More fish test positive for Sr-90, but not due to Vermont Yankee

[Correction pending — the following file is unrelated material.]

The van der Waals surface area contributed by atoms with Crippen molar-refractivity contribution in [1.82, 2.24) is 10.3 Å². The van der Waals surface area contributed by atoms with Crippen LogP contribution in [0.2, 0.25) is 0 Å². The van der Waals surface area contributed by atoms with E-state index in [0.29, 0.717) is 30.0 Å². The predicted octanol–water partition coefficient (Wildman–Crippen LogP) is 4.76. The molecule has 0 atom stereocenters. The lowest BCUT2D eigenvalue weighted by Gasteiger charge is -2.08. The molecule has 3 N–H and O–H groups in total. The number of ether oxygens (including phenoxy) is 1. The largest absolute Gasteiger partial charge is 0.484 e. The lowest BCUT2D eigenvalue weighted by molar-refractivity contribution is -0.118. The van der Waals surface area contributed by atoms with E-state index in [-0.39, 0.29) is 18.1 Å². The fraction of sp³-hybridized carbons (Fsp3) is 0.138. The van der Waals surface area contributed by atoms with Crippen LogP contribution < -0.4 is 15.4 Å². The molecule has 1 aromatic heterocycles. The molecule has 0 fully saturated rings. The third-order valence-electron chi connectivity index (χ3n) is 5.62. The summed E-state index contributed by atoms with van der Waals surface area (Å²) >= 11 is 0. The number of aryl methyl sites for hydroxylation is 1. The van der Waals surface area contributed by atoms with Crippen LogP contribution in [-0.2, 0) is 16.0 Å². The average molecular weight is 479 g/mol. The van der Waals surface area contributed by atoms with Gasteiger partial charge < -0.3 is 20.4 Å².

first_imgNew fish samples taken from the Connecticut River on April 23 and analyzed by Vermont Yankee’s contract laboratory have tested positive for strontium-90 (Sr-90). Concentrations of Sr-90 detected in the inedible portions of these fish are in the range of what would be expected as a result of fallout from nuclear weapons testing in the 1950s, and the Chernobyl release in 1986.Specifically, the laboratory results for Sr-90 were 70 pCi/kg from fish taken near the plant in the Vernon Pool, and 100 pCi/kg from fish taken about 5 miles upstream, near the Route 9 bridge as it crosses the river north of Brattleboro. A New York study found background levels of Sr-90 in fish to be in the range of 120 to 360 pCi/kg (see New York Fish Study below).Vermont Yankee reported these latest test results to the Health Department on June 30. The first samples of fish to be analyzed were taken in February 2010 from the same locations, and these fish also tested positive for Sr-90. In both cases, concentrations are within the expected range. Sr-90 has not been detected in edible parts of the fish. Like calcium, strontium accumulates almost entirely in bone.Because the Sr-90 results are all within what is considered to be the normal “background” range, and because no Sr-90 has been measured above the lower limit of detection in groundwater on site at the plant, the Health Department considers it unlikely that these findings in fish are a result of recent events at Vermont Yankee.Fish caught from the Connecticut River are among the many samples being analyzed for radioactive materials by the Vermont Department of Health, Vermont Yankee, and by contract laboratories employed by both.So far, soil samples analyzed by the Health Department’s contract laboratory for hard-to-detect radionuclides are the only samples to be positive for Sr-90, or for any other radioactive materials, that can associated with Vermont Yankee operations. Should other radioactive materials such as cobalt-60 or cesium-137 be detected in groundwater or fish, this would be evidence that the strontium in fish was strontium from Vermont Yankee.To date only tritium, which moves easily through the soil as tritiated water, has been detected in groundwater samples, and only in groundwater on site at Vermont Yankee. No drinking water on site or off site, nor any river water has been found to be contaminated with tritium above the laboratory’s lower limit of detection.New York Fish StudyThe amount of Sr-90 in fish as a result of nuclear weapons testing and Chernobyl is in the range of 120 to 360 pCi/kg, according to a study published by the New York Department of Environmental Conservation in November 2009: http://www.dec.ny.gov/docs/materials_minerals_pdf/sr90fnlrprt.pdf(link is external)   (exit VDH)The New York study results were published after radioactive materials leaked from the Indian Point nuclear power station on the lower Hudson River. These levels, presumed to be background, are based on Sr-90 results from more than 150 fish caught about 70 miles north and upstream from the Indian Point plant.Groundwater ExtractionVermont Yankee officials have indicated that another extraction well will be in operation soon. This will be either be a new extraction well, or modification of an existing monitoring well such as GZ-15, which is located in the area of the plume that now has the highest tritium concentration. Vermont Yankee has set a goal of pumping out 300,000 gallons of tritium-contaminated groundwater. The original extraction well has so far pumped out about half that volume, and tritium concentrations in groundwater still being pumped from the original extraction well are now approaching the lower limit of detection.Monitoring Well Test Results – as of July 2, 2010For the first time, groundwater samples from well GZ-20, which is located near the condensate storage tank and northeast of the Advanced Off-Gas (AOG) pipe tunnel and drain line, are showing measurements for tritium below the lower limit of detection (This means that GZ-20, along with other wells no longer located within the plume of contamination from the AOG leak, can now serve to detect any new leaks that may occur. At the height of the AOG leak investigation, as many as 12 groundwater monitoring wells were showing tritium contamination. This week, only seven wells are showing tritium contamination above the level of detection, and only three of them–all located next to the Connecticut River–have increasing tritium concentrations. The other wells that are still contaminated have decreasing tritium concentrations. The results that follow are as reported by Vermont Yankee for tritium. To date, gamma spectroscopy and special analyses for hard to detect radionuclides have not identified any other nuclear power plant related radioactive materials in groundwater, drinking water or river water. Note that well GZ-6 which had not been sampled for about 6 weeks, is back on a weekly sampling schedule.All results are expressed in terms of picocuries per liter (pCi/l), or below the lower level of detection (GZ-1: Source: Vermont Health Department. 7.2.2010last_img

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